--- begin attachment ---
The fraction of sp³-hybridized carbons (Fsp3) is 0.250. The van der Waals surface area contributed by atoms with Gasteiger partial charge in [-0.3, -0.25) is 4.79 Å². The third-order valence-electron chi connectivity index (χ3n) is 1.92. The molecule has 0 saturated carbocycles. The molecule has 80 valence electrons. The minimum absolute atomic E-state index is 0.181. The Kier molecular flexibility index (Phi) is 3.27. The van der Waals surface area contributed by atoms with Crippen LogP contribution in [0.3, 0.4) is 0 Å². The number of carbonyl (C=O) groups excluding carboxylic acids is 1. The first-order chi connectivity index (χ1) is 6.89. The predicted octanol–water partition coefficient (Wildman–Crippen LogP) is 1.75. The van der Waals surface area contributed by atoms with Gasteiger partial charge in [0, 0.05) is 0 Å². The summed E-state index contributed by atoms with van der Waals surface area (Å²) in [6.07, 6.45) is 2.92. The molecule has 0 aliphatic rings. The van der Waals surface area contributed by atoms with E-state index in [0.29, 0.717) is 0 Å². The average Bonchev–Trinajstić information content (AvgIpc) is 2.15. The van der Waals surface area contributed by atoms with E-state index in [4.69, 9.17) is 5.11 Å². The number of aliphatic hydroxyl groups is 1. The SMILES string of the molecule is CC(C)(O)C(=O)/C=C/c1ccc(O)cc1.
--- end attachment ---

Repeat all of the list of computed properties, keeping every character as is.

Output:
The fraction of sp³-hybridized carbons (Fsp3) is 0.250. The van der Waals surface area contributed by atoms with Gasteiger partial charge in [-0.3, -0.25) is 4.79 Å². The third-order valence-electron chi connectivity index (χ3n) is 1.92. The molecule has 0 saturated carbocycles. The molecule has 80 valence electrons. The minimum absolute atomic E-state index is 0.181. The Kier molecular flexibility index (Phi) is 3.27. The van der Waals surface area contributed by atoms with Crippen LogP contribution in [0.3, 0.4) is 0 Å². The number of carbonyl (C=O) groups excluding carboxylic acids is 1. The first-order chi connectivity index (χ1) is 6.89. The predicted octanol–water partition coefficient (Wildman–Crippen LogP) is 1.75. The van der Waals surface area contributed by atoms with Gasteiger partial charge in [0, 0.05) is 0 Å². The summed E-state index contributed by atoms with van der Waals surface area (Å²) in [6.07, 6.45) is 2.92. The molecule has 0 aliphatic rings. The van der Waals surface area contributed by atoms with E-state index in [0.29, 0.717) is 0 Å². The average Bonchev–Trinajstić information content (AvgIpc) is 2.15. The van der Waals surface area contributed by atoms with E-state index in [4.69, 9.17) is 5.11 Å². The number of aliphatic hydroxyl groups is 1. The SMILES string of the molecule is CC(C)(O)C(=O)/C=C/c1ccc(O)cc1.